This Home Depot Product With a "Cult Following" Is Getting an Upgrade

It's not something you'd expect to find at the home improvement retailer.

If you had to list a few things that you'd buy at Home Depot, you'd probably rattle off paint, tools, building materials, and maybe appliances. What you might not immediately think of is a product that's somewhat outside of the home improvement space, but that has nonetheless developed a "cult following" among Home Depot shoppers. Now, that same product is getting an upgrade that may have you seeking out specific locations. Read on to find out what praised purchase may soon become an even bigger favorite.

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Unusual Home Depot products have been all the rage lately.

home depot skelly
Home Depot

A few offbeat Home Depot products have been widely coveted lately, including a massive crab statue. Back in July, shoppers had a field day with the "Colossal Crustacean Grand Scale King Crab Statue," now available on Home Depot's website for a staggering $1,480.86. The review section was filled with sarcastic commentary, with one shopper warning others that the King Crab "does not come with butter."

But the appeal of the giant crab could not hope to compete with Skelly, the nickname for Home Depot's beloved 12-foot skeleton decoration. The giant yard decoration has sold out every year since its 2020 debut. This year is no different, as Skelly is currently out of stock on the Home Depot website, over three weeks ahead of Halloween.

There's another cult product that Home Depot shoppers can't get enough of, however, and thankfully, it's not out of stock. In fact, it's getting an upgrade.

You don't have to go hungry at Home Depot.

paying for hot dog at stand
Frank11 / Shutterstock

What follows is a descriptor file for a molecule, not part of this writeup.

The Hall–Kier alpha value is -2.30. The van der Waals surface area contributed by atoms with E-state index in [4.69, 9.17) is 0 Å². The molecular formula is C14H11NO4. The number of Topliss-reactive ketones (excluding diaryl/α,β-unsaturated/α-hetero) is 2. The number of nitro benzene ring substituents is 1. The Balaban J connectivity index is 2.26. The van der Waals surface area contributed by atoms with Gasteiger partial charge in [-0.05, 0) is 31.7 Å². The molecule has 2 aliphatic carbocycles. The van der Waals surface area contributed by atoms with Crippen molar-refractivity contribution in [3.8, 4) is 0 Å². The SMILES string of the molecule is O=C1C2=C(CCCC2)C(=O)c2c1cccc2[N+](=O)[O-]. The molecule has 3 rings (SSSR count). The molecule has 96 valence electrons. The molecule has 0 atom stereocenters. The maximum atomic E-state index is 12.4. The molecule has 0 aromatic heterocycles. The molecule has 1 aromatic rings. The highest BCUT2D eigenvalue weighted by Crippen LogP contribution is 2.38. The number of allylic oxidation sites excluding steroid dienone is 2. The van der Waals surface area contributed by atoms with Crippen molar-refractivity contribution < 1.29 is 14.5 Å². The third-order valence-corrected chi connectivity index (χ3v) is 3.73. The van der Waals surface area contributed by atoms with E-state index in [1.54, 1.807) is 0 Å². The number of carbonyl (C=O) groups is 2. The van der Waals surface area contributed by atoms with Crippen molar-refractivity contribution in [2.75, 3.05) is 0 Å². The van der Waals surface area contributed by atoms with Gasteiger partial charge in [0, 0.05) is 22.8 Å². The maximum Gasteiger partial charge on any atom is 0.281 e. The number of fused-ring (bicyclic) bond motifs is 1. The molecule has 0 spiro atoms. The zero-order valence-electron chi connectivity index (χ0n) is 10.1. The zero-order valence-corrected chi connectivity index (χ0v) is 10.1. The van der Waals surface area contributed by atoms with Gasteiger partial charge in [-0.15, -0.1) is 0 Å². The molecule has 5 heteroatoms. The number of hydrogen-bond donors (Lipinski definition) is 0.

As a true American staple, hot dogs conjure images of baseball games and the Fourth of July. Costco's food court is well known for it's $1.50 hot dog combo, too, but you don't expect to find one when browsing for nails and screws at Home Depot. Nevertheless, at 17 locations in Chicago, Illinois, a hot dog cart called Fixin' Franks might catch your eye.

Dubbed a "longtime regional treasure," the company was started by Conley Shirley, originally "selling lattes and cappuccinos" at the home improvement store in the '90s, Block Club Chicago reported. But when Fixin' Franks started selling hot dogs, contractors couldn't get enough.

"I think it's a perfect match," Jordan Shirley, Fixin' Franks manager, co-owner, and son of Conley, told Block Club Chicago. "Hot dogs are a blue-collar, quick-and-easy meal."

According to Fixin' Franks' Instagram page, they offer hot dogs, Polish sausages, and Italian beefs, among other selections at their hot dog stands—all exclusively located within Home Depots. If this wasn't unique enough, Fixin' Franks just upgraded its signature product.

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These dogs just got a whole lot fancier.

cut of wagyu beef
Lecker Studio / Shutterstock

If you have a hankering for some upscale Japanese beef, Fixin' Franks has got you covered. Now available at the hot dog stand are Wagyu hot dogs and bratwurst, provided by Michigan-based Vander Farmers, per Block Club Chicago. Regular hot dogs will run you about $4 at Fixin' Franks, while the new upscale dogs are priced at $8. According to Wide Open Eats, Wagyu beef comes from Kobe, Japan, and it's extra pricey because it doesn't "grow intramuscular fat," so it tends to be more tender and juicy.

You can try it in hot dog form at seven of Fixin' Franks' Home Depot locations, according to a Sept. 28 post on the vendor's Instagram page. The trial run is being held at the Elston, Niles West and East, Addison and Kimball, Evanston, Lincoln and McCormick, and Mt. Prospect locations.

"It's shedding light on the business," Shirley told Block Club Chicago of the Wagyu addition. "People who shopped at Home Depot always knew us, and it was almost like a cult following. We want to be open-minded. We want everyone to come in."

You'll want your hot dog to be served Chicago-style.

hot dog chicago style
Brent Hofacker / Shutterstock

Hot dogs in Chicago are served after they've be "dragged through the garden," which typically includes a poppy seed bun, yellow mustard, dill pickle spears, relish, onion, celery salt, and tomato wedges, according to Bon Appétit.

If you're a local or find your way to the Windy City, you can try out a Wagyu dog at Home Depot served in this signature style, but Shirley doesn't recommend it with ketchup.

"I haven't heard of anyone not liking them so far," he told Block Club Chicago. "Wagyu is the new thing, and everyone wants to have their hand on it. It tastes different than your typical dog. Every bite is full and smokey."

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